Souvenir of Canada 2 is, obviously, Douglas Coupland's follow-up to his 2002 book of almost the same name. Like its older brother, this book is part autobiography, part philosophical reflection and part musing about the state of the nation.
And then there are the pictures. Coupland has assembled another strange collection of things which seem to him particularly Canadian. It says a lot for our collective state of mind that photos of cupboards stocked with bilingual cans and boxes, pictures of Robertson screws and screwdrivers, and clippings of thermal underwear ads from the Eaton's catalogue are part of our national identity now.
The oddest section of the book is the thirty page section called Canada House, which is a record of a sort of performance sculpture or installation which Coupland assembled in a Vancouver bungalow that was about to be demolished. It's a very weird assemblage of stylized furniture, pictures and wall hangings, all set against a white background and filled with wandering goose decoys.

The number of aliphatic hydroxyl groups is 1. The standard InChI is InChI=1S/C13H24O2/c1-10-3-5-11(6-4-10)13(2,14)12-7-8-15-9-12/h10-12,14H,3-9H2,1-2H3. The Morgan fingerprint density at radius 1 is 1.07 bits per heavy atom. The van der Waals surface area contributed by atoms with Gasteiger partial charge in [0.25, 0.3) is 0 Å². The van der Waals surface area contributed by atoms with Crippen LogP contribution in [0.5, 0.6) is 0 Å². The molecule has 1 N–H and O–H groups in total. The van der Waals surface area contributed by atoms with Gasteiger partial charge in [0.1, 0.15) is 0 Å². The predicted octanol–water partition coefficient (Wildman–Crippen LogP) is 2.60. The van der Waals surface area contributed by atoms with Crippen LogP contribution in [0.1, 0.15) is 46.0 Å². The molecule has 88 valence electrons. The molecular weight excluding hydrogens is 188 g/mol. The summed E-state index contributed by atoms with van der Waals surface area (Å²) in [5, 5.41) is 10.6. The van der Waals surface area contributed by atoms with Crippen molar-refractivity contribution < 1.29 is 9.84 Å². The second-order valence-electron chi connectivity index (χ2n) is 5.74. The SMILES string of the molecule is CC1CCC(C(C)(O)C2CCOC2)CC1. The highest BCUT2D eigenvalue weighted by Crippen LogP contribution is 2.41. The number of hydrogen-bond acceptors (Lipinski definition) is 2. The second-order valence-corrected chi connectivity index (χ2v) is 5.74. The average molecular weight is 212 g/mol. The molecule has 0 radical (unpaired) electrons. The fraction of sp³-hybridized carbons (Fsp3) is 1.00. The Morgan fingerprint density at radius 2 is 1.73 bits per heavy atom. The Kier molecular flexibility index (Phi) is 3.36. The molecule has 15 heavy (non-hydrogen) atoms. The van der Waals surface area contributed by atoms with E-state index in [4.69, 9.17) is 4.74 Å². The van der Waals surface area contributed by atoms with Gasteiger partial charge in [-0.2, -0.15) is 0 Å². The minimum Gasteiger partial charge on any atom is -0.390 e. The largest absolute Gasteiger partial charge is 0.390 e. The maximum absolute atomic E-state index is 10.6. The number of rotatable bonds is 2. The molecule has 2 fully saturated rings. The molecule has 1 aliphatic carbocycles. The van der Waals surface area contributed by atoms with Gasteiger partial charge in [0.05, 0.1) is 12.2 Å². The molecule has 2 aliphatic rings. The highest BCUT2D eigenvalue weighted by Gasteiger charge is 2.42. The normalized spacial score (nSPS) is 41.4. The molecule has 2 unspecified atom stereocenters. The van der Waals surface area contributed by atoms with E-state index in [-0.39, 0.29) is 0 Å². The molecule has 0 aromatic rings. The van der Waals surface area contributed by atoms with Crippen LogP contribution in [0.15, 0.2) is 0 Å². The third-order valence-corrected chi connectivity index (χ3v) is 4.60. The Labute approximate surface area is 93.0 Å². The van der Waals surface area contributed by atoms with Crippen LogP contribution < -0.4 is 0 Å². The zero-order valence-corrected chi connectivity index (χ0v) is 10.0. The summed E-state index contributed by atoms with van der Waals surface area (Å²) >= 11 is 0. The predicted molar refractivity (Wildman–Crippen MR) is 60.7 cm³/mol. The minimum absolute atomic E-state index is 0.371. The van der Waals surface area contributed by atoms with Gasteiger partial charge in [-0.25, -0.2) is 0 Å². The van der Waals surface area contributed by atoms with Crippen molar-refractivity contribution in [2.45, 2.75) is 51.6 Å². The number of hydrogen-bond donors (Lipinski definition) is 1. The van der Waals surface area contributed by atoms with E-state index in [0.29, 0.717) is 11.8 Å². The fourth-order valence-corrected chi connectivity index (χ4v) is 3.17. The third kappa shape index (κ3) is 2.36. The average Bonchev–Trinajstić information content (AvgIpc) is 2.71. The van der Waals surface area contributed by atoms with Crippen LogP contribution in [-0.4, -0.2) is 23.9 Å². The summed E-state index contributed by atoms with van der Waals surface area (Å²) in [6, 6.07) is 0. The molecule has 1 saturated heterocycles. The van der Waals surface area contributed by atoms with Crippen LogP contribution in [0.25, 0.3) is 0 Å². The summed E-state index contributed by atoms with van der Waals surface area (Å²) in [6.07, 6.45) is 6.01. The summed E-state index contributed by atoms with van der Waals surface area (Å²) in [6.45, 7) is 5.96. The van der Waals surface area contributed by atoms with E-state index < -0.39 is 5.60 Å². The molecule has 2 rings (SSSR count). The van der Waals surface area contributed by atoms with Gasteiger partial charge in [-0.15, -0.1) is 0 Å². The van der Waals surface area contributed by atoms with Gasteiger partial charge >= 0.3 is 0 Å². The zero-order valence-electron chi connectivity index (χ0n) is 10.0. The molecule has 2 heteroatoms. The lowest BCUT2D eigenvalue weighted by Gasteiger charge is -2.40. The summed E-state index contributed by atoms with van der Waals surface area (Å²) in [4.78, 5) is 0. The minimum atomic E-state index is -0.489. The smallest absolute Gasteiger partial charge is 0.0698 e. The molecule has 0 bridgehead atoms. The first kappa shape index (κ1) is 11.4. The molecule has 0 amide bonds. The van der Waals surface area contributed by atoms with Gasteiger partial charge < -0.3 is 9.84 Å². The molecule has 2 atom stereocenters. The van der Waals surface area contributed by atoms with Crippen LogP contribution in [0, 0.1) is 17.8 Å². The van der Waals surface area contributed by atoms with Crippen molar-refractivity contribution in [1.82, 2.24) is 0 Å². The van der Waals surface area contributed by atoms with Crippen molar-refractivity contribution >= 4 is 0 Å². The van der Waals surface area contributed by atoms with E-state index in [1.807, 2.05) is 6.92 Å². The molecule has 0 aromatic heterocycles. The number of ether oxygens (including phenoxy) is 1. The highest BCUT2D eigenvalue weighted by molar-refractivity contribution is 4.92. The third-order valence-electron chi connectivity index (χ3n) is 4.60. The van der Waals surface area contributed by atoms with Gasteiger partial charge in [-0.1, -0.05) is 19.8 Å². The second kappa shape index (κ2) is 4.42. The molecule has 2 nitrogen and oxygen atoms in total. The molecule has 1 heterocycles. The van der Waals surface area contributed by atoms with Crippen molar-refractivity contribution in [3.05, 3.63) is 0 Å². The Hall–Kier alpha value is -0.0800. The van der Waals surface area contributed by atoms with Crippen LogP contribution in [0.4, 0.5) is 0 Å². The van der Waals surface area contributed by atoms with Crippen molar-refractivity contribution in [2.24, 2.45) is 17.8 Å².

The nicest section is probably the spread on Terry Fox, who is, as Coupland notes, one subject we pretty much all agree on. Apparently putting that together has actually inspired him to do a book about Terry, which will appear in the near future.
In the promotion for this book the publisher takes a swipe at some of Pierre Berton's picture books from the 1970s, apparently not realizing that those were an appropriate look at Canada as we saw it then, dominated by its geographical landscape, just as Coupland's two picture books seem to be dominated by our interior landscapes.
They are just different ways of looking at the same thing. Both fit on my bookshelf.